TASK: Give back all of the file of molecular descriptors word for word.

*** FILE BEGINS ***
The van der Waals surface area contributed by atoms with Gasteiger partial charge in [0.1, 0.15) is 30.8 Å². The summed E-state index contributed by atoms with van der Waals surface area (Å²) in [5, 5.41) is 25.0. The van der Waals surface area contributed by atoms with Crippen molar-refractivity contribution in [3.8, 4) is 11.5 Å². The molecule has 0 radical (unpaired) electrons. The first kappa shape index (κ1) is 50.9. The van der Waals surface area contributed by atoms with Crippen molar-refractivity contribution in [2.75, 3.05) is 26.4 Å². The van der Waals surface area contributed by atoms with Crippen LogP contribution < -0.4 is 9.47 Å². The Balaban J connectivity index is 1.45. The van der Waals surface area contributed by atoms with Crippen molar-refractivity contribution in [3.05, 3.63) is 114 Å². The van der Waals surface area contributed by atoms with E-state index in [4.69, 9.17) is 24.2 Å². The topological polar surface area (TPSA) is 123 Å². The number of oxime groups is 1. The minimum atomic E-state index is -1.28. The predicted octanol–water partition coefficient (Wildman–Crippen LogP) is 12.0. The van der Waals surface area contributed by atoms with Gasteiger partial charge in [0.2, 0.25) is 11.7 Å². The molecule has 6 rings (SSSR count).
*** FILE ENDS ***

The van der Waals surface area contributed by atoms with Gasteiger partial charge in [0.1, 0.15) is 30.8 Å². The summed E-state index contributed by atoms with van der Waals surface area (Å²) in [5, 5.41) is 25.0. The van der Waals surface area contributed by atoms with Crippen molar-refractivity contribution in [3.8, 4) is 11.5 Å². The molecule has 0 radical (unpaired) electrons. The first kappa shape index (κ1) is 50.9. The van der Waals surface area contributed by atoms with Crippen molar-refractivity contribution in [2.75, 3.05) is 26.4 Å². The van der Waals surface area contributed by atoms with Crippen LogP contribution < -0.4 is 9.47 Å². The Balaban J connectivity index is 1.45. The van der Waals surface area contributed by atoms with Crippen molar-refractivity contribution in [3.05, 3.63) is 114 Å². The van der Waals surface area contributed by atoms with E-state index in [4.69, 9.17) is 24.2 Å². The topological polar surface area (TPSA) is 123 Å². The number of oxime groups is 1. The minimum atomic E-state index is -1.28. The predicted octanol–water partition coefficient (Wildman–Crippen LogP) is 12.0. The van der Waals surface area contributed by atoms with Gasteiger partial charge in [0.2, 0.25) is 11.7 Å². The molecule has 6 rings (SSSR count).